Brentin Mock is a staff writer at CityLab. He was previously the justice editor at Grist.
Hollywood’s new wunderkind cinematographer took time out of his schedule filming Arrival and Star Wars to visit and interpret the photography of Pittsburgh’s legendary Charles “Teenie” Harris.
Somewhere around the time that cinematographer Bradford Young became an official cinematic legend for his crisp camera work on several critically acclaimed movies such as Selma, A Most Violent Year, the documentary I Called Him Morgan, and the sci-flick Arrival—which garnered him several Oscar nominations—and as he was answering the call to helm the camera for the upcoming Star Wars Han Solo story, he wandered into Pittsburgh’s historic Hill District in search of light. He had been called to the city by the Carnegie Museum of Art to participate in its Lightime series, where artists explore the function of light and photography in relationship to issues such as environmental sustainability and social justice.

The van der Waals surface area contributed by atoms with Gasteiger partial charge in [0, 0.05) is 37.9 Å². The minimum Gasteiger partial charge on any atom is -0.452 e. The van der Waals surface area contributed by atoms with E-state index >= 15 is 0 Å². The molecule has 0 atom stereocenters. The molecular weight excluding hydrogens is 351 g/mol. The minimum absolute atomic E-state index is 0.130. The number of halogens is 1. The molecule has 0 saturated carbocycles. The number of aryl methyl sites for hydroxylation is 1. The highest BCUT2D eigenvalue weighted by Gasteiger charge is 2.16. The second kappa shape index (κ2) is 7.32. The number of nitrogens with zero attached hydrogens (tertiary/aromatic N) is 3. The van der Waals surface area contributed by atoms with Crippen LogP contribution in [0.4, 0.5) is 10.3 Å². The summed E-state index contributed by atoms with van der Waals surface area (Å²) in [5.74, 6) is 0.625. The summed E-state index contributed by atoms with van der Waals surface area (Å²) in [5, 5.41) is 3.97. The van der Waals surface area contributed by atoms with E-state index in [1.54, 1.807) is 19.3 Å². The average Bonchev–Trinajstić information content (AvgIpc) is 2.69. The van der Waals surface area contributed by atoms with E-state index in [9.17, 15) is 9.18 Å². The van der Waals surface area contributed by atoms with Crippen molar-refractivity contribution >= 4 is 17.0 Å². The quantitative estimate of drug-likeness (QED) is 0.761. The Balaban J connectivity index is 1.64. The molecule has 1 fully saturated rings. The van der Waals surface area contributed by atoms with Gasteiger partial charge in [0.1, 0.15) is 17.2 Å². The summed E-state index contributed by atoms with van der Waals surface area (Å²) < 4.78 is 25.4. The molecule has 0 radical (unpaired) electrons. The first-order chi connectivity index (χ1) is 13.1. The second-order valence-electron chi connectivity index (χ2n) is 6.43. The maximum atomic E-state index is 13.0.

Before this, Young had few connections to Pittsburgh other than studying the work of some of the city’s early experimental filmmakers when he was attending film school at Howard University. At Howard, he had also learned about the work of Charles “Teenie” Harris, the renowned black photographer who shot for the Pittsburgh Courier newspaper, and whose treasure trove of images currently resides at the Carnegie Museum. That Harris connection was pretty much all Young needed to convince him to accept the invitation, and he made Harris’s photos of life in the mid-20th century Hill District the centerpiece of his video installation “REkOGNIZE,” which just opened at the museum on June 16.